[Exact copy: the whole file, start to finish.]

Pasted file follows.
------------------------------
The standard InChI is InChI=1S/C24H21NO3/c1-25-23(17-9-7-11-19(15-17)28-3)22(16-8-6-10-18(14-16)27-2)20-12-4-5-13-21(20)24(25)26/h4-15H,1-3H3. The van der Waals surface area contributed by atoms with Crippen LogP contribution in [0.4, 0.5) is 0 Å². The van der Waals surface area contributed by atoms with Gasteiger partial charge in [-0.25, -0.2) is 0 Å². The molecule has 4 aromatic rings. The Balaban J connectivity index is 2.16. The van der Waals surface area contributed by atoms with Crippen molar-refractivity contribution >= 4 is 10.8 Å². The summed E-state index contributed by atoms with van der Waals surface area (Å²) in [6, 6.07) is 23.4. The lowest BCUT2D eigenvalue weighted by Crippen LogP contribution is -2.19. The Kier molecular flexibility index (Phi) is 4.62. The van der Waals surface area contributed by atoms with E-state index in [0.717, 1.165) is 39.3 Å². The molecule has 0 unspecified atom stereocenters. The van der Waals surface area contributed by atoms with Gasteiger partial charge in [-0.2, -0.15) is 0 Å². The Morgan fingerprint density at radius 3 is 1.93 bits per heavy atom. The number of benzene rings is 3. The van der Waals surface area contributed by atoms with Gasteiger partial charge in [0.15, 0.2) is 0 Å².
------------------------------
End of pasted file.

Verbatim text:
The standard InChI is InChI=1S/C24H21NO3/c1-25-23(17-9-7-11-19(15-17)28-3)22(16-8-6-10-18(14-16)27-2)20-12-4-5-13-21(20)24(25)26/h4-15H,1-3H3. The van der Waals surface area contributed by atoms with Crippen LogP contribution in [0.4, 0.5) is 0 Å². The van der Waals surface area contributed by atoms with Gasteiger partial charge in [-0.25, -0.2) is 0 Å². The molecule has 4 aromatic rings. The Balaban J connectivity index is 2.16. The van der Waals surface area contributed by atoms with Crippen molar-refractivity contribution >= 4 is 10.8 Å². The summed E-state index contributed by atoms with van der Waals surface area (Å²) in [6, 6.07) is 23.4. The lowest BCUT2D eigenvalue weighted by Crippen LogP contribution is -2.19. The Kier molecular flexibility index (Phi) is 4.62. The van der Waals surface area contributed by atoms with E-state index in [0.717, 1.165) is 39.3 Å². The molecule has 0 unspecified atom stereocenters. The van der Waals surface area contributed by atoms with Gasteiger partial charge in [-0.2, -0.15) is 0 Å². The Morgan fingerprint density at radius 3 is 1.93 bits per heavy atom. The number of benzene rings is 3. The van der Waals surface area contributed by atoms with Gasteiger partial charge in [0.15, 0.2) is 0 Å².